Who can forget Hauschka missing three field goals in one game?

Would you be surprised to learn that Seattle’s opponents had a higher field goal percentage than the Hawks did this year?

Bryan Walters, in case you didn't know. By Mike Morris (Flickr) [CC BY-SA 2.0 (http://creativecommons.org/licenses/by-sa/2.0)], via Wikimedia Commons

Bryan Walters, in case you didn’t know. By Mike Morris (Flickr) [CC BY-SA 2.0 (http://creativecommons.org/licenses/by-sa/2.0)], via Wikimedia Commons

Can you name Seattle’s leading punt returner? Did you even know there is a player on the home team named Bryan Walters? Many fans don’t. But that’s your guy, fans.

Are you shocked that opponents returned kickoffs an average of 24 yards, while the Hawks averaged only 21?

Are you bummed that the only player to return a kick for a score in the last two years isn’t even a Seahawk any more?

That opponents have blocked nine kicks over the last three seasons while the Hawks have blocked only five?

The only Special Teams category that the Seahawks have outdone their opponents in this season is percentage of punts downed inside the 20 yard line. Field position is important, yes… but when that’s your sole claim to Special Teams fame, there’s something awry.

Our hometown Special Teams aren’t awful… but if there’s any facet of the Hawks’ game that’s pedestrian, Special Teams is it.

So here’s my prediction: if the Hawks lose either of the next two possible games–and I don’t think they will, mind you–it will be because they lose the Special Teams battle.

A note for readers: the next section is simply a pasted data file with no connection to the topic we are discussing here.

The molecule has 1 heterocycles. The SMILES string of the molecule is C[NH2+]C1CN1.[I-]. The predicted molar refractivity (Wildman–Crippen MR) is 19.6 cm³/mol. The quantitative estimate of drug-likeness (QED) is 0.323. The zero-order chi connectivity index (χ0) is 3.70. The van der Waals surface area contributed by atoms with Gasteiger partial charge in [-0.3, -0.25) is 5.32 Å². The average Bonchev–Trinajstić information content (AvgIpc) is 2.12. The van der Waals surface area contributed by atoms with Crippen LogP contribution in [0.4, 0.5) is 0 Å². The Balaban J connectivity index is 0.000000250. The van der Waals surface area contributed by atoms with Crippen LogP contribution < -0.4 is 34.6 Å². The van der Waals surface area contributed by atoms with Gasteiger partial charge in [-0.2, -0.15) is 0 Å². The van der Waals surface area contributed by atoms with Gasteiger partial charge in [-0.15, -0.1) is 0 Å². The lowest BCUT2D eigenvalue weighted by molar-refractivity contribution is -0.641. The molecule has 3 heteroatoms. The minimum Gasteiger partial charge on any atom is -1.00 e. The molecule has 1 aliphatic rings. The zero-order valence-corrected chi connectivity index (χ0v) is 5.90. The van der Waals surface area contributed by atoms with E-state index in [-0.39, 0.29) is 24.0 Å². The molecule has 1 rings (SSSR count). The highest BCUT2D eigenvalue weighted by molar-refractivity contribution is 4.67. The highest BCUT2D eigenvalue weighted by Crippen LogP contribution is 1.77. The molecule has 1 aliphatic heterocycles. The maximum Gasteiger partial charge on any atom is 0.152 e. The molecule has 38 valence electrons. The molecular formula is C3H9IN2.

Undefeated reviewed by Greg Wright

This is football, and this is life. Both are games of inches.

And if you don’t believe the fate of men and nations alike turn on the simplest of choices and miscues, just take a gander at this Oscar-winning documentary that’s a cross between The Blind Side and Friday Night Lights.

This is Tennessee, though, not Texas—and the setting is a less-than-dirt-poor public school, not a private Christian school. But as in The Blind Side, the heroes of this story are fatherless black kids… and white coaches and mentors.

Another big difference here, though. Like Blind Side’s Sean Tuohy, coach Bill Courtney is a self-made man from the wrong side of the Deep-Southern tracks. He owns a specialty hardwoods factory, and knows what it means to suck it up when misfortune strikes and rise above it. But the coaching… well, he volunteers at Memphis’ Manassas High, and over the course of six years takes the Tigers from scoring maybe 36 points in an entire winless schedule to a shot at the division title, the playoffs… and maybe, even, an undefeated season.

undefeated-insetHow? As Courtney says, not because he builds character into these kids through football, but that football reveals character in them. And as Courtney also tells his players, because players win games—not coaches. What Courtney and his volunteer staff do very effectively, though, is invest in these boys as people, as young men with potential—and build character in them before and between every snap of the ball through sound teaching, mentoring, and a lot of prayer, faith, and hope.

In addition to Courtney, the camera follows three players in particular: O.C. Brown, a massive left tackle who instantly evokes Michael Oher… and, uncannily, might have a shot at a college scholarship if tutors can help him raise his grades and test scores (!); Money, the team’s scrappy right tackle who will beyond a doubt play his last organized football during this, his senior season; and Chavis, who fits in the most-likely-to-be-dead-by-twenty category. The ups and downs of these three young men are alternately infuriating, heartbreaking, and breathtaking, and Courtney’s right in the thick of it all along the way.

And then there’s the football.